A continuation of tight credit conditions for first-time buyers and a foreclosure pipeline full of homes bought with subprime loans will mean that house prices at the low end of the market will continue to fall at a faster rate than prices at either the middle or high end, according to analysts at the research firm ""Capital Economics"":http://www.capitaleconomics.com.
[IMAGE] The bulk of these low-end homes consists of distressed properties, which already carry steep discounts as lenders and investors try to capture a piece of the limited demand out there to get these homes off their books and back into the hands of responsible homeowners. But Capital Economics' researchers say even properties at the high end of the price spectrum may not completely escape a further dip in value.
Using price tier data for 16 major cities produced by Case-Shiller, and by weighting each city by the value of its housing stock, Capital Economics has generated a proxy for national trends in the low, middle, and high price tiers.
Paul Dales, senior U.S. economist with the firm explains that up until 2000, prices in all three tiers rose at roughly the same rate, but during the boom, prices at the low end rose much more rapidly.
Capital Economics' analysis shows that from January 2000 to their peak in 2007, prices in the low tier rose by 150 percent, eclipsing the 120 percent and 95 percent gains in the middle and high tiers, respectively.
According to Dales, the more rapid gain in the low tier was largely due to the increased availability of subprime loans, the reduction in down payment requirements, and the introduction of teaser mortgages which attracted first-time buyers that are more active at the low end of the price range.
The middle and high tiers which are dominated by repeat buyers, on the other hand, were more insulated from these[COLUMN_BREAK]
developments as these homeowners could raise a down payment by extracting equity from their home and did not need a teaser mortgage, Dales explained.
He notes that during the crash, the closure of the subprime mortgage market and the tightening in credit conditions hit first-time buyers harder than repeat buyers and caused the sharper fall in prices at the low end of the market.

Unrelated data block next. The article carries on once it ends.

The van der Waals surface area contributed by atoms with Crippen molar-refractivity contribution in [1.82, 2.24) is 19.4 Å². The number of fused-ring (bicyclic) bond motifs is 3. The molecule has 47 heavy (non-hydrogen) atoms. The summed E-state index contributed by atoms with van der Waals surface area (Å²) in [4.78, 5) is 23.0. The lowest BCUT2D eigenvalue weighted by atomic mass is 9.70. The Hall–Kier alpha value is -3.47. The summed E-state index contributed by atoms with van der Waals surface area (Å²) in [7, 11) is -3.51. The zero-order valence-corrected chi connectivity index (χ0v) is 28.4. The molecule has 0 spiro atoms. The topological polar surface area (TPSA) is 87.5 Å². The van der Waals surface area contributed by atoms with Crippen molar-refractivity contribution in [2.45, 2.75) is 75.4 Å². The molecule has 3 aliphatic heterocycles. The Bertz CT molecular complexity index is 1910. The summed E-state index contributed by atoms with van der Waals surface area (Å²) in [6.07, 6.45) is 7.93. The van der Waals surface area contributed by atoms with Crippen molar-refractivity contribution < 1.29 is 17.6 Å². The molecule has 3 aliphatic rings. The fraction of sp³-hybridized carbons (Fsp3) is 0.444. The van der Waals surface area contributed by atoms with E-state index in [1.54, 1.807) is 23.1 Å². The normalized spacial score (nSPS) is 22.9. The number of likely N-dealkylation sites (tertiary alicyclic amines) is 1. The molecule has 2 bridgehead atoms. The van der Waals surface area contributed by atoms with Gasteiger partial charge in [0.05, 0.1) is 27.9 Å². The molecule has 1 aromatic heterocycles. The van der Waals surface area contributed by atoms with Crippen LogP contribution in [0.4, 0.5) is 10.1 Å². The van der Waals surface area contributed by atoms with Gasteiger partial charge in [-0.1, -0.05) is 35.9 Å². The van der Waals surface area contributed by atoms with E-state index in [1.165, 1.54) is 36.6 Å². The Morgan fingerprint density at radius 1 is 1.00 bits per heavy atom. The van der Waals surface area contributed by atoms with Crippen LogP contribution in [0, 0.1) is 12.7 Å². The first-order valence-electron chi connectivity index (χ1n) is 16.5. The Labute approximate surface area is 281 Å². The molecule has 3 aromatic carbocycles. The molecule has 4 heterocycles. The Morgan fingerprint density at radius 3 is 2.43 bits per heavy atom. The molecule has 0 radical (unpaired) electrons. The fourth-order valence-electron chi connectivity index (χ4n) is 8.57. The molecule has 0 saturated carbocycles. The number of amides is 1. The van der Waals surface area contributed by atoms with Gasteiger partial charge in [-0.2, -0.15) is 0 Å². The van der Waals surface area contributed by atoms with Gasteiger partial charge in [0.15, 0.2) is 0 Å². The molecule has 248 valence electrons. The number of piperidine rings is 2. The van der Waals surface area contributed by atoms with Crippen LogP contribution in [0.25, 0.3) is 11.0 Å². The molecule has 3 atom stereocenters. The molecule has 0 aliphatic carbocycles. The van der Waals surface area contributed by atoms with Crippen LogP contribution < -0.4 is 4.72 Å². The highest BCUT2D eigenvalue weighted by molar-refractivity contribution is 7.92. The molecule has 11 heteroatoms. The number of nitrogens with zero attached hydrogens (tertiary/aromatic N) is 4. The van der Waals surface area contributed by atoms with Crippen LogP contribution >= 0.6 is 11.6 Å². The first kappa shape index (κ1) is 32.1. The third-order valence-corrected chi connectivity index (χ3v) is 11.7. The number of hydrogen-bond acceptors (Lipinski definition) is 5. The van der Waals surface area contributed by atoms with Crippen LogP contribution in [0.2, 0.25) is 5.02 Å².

Capital Economics found that since their 2007 peak, prices in the low tier have so far fallen by 45 percent compared with declines of 35 percent and 25 percent in the middle and high tiers, respectively.
The research firm says prices in the low tier are still falling at a faster rate than elsewhere and there are two reasons why this is likely to continue.
First, there are no signs that credit criteria for first-time buyers are loosening. In fact, Dales says the proposed risk retention rules mandated by the Dodd-Frank Act mean that more lenders will require a down payment of at least 20 percent.
Second, of the 4.5 percent of outstanding mortgages currently in foreclosure, a large share are subprime loans taken out on homes that probably fall in the low price tier, according to Dales.
He points out that the foreclosure inventory rate for subprime loans is 14.7 percent, much higher than the 3.5 percent rate for prime loans. That means the downward pressure on prices from forced foreclosed sales will be greater at the low end of the market, he explained.
According to Dales, this doesn't mean that prices in the middle and high tiers won't fall further. He says indeed, what happens at the low end tends to filter further up.
For example, the price repeat buyers looking to trade up can pay for their next home depends on the price they receive from first-time buyers, Dales explained.
""Nonetheless, the bulk of the 3 percent fall in prices that we expect over the remainder of this year will be felt at the low end,"" Dales said.
The low-end price range varies by market. For example, for the purposes of Capital EconomicsÃ¢â‚¬â„¢ study, the low tier in Cleveland encompasses any home priced under $114,762 and in Phoenix itÃ¢â‚¬â„¢s below $99,786. But in the pricier market of Los Angeles the low end of the spectrum refers to homes under $309,177 and in Washington D.C. the low tier cutoff is $298,049.